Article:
Although many global organisations have adopted broader diversity and inclusion policies, just over half have tailored these policies to specifically accommodate lesbian, gay, bisexual, and transgender (LGBT) employees, a survey suggests.
Mercer’s LGBT Benefits around the World Survey found a third of organisations do not have a designated programme for LGBT employees within their diversity and inclusion policy and 20% of organisations rely on other corporate policies to accommodate LGBT individuals.
Most organisations that have adopted a standalone policy for LGBT employees (28%) have done so as a global policy for all locations.
Ilya Bonic, president of Mercer’s career business, said that with all the uncertainty of the past year and the spotlight on human rights issues, it is more important than ever for organisations to reassess their position on LGBT-rights issues.
“In the global war for top talent, companies perceived as non-discriminatory and progressive enhance their attractiveness as a workplace by creating a welcoming, supportive and productive environment,” said Bonic.
Most organisations have adopted a policy that protects them from workplace discrimination or harassment.
According to Mercer’s survey, two-thirds of global organisations have a separate anti-discrimination policy that covers LGBT employees and an additional 6% plan to adopt such a policy within the next 12 months.
A smaller portion of companies (28%) allow employees to self-identify as lesbian, gay, bisexual, or transgender for the purposes of workforce analytics.
Tony Wood, UK leader for Mercer Marsh Benefits, said businesses need to focus on expanding LGBT benefits policies beyond anti-discrimination policies, including improving family planning and care offerings, HIV prevention initiatives and LGBT healthcare provisions.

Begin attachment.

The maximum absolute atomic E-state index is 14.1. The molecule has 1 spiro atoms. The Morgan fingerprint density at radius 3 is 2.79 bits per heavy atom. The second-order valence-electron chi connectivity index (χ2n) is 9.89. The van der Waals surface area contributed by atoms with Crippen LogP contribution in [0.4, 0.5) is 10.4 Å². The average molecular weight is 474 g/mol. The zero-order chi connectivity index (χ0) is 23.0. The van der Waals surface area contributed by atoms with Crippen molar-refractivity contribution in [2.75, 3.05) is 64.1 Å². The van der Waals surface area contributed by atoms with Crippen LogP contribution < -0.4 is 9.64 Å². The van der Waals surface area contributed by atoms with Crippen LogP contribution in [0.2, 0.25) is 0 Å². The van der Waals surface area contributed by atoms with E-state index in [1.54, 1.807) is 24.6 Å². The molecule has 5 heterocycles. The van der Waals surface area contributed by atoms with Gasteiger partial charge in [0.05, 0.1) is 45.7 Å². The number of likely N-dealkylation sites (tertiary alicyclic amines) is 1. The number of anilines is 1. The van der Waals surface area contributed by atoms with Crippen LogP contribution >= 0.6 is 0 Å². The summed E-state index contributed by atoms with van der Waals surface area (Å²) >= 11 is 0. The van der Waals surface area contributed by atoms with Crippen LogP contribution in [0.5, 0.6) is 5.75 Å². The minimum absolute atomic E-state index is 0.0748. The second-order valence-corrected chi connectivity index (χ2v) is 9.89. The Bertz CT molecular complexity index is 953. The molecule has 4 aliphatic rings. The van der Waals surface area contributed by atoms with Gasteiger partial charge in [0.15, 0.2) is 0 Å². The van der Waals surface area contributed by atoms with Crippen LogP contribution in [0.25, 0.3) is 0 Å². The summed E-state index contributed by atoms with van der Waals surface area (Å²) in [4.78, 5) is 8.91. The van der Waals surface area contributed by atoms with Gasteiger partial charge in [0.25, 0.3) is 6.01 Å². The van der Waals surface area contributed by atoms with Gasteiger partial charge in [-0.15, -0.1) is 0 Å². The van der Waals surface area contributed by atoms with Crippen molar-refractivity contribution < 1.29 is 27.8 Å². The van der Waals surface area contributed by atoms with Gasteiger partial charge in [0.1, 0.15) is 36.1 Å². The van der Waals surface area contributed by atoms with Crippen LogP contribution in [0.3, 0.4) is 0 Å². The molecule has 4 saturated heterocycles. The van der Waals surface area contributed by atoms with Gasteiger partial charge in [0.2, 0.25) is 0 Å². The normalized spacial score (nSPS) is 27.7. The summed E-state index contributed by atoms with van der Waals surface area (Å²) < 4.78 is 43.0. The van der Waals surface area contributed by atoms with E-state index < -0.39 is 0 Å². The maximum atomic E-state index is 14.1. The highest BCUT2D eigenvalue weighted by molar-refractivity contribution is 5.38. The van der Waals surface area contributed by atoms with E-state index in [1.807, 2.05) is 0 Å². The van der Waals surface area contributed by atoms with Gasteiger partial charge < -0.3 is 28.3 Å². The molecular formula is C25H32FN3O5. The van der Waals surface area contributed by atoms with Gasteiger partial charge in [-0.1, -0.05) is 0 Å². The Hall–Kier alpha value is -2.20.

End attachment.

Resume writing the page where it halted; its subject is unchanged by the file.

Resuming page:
In an effort to provide benefits coverage equally to all employees, organisations globally have revisited the language of their health and wealth benefits programmes to ensure that LGBT couples are eligible for the same company benefits as opposite-sex couples, the research found.
In many cases, this includes amending programmes to recognise same-sex couples in locations where civil unions are prohibited.
The majority of companies worldwide (81%) offer the same life, medical, and retirement benefits to LGBT couples.
Of the organisations that do not offer equal benefits to LGBT employees, half of organisations stated they are constrained by national laws, while a third cited cultural, societal preconceptions, or the company’s inability to implement such a benefit plan.
Legal restrictions disproportionately inhibit organisations in Central and Eastern Europe (86%), Middle East and Africa (81%), Western Europe (75%), and Latin America (61%).
By contrast, less than a third of organisations in North America (31%) do not provide equal benefits for this reason.
Of the UK companies that do not offer equal benefit coverage to LGBT couples, 83% claimed this is due to legal restrictions while 50% cited a lack of capable benefit vendors and 33% said they do not know how to implement such a benefit.
The survey found half of organisations worldwide provide benefits to help LGBT employees plan and care for a family, whether through fertility treatment, surrogacy, adoption, or parental leave.
In the UK, 78% of companies provide benefits that assist family planning.